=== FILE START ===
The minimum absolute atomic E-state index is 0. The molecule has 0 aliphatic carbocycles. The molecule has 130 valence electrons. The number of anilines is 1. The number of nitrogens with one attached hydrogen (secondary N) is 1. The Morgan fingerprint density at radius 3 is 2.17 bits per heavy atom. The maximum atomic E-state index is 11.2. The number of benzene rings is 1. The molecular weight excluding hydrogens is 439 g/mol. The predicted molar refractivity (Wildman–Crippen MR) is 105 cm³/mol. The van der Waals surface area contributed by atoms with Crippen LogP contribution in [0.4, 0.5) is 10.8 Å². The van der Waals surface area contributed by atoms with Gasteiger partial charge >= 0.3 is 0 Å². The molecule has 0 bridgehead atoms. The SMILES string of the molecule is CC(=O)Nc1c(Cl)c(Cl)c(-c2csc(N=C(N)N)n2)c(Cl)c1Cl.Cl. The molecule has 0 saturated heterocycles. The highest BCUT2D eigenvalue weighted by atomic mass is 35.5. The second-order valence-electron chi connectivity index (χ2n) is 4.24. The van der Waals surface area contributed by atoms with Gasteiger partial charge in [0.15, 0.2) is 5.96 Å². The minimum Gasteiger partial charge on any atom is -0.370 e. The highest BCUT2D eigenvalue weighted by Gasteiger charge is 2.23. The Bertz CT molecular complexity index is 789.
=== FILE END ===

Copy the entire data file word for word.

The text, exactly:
The minimum absolute atomic E-state index is 0. The molecule has 0 aliphatic carbocycles. The molecule has 130 valence electrons. The number of anilines is 1. The number of nitrogens with one attached hydrogen (secondary N) is 1. The Morgan fingerprint density at radius 3 is 2.17 bits per heavy atom. The maximum atomic E-state index is 11.2. The number of benzene rings is 1. The molecular weight excluding hydrogens is 439 g/mol. The predicted molar refractivity (Wildman–Crippen MR) is 105 cm³/mol. The van der Waals surface area contributed by atoms with Crippen LogP contribution in [0.4, 0.5) is 10.8 Å². The van der Waals surface area contributed by atoms with Gasteiger partial charge >= 0.3 is 0 Å². The molecule has 0 bridgehead atoms. The SMILES string of the molecule is CC(=O)Nc1c(Cl)c(Cl)c(-c2csc(N=C(N)N)n2)c(Cl)c1Cl.Cl. The molecule has 0 saturated heterocycles. The highest BCUT2D eigenvalue weighted by atomic mass is 35.5. The second-order valence-electron chi connectivity index (χ2n) is 4.24. The van der Waals surface area contributed by atoms with Gasteiger partial charge in [0.15, 0.2) is 5.96 Å². The minimum Gasteiger partial charge on any atom is -0.370 e. The highest BCUT2D eigenvalue weighted by Gasteiger charge is 2.23. The Bertz CT molecular complexity index is 789.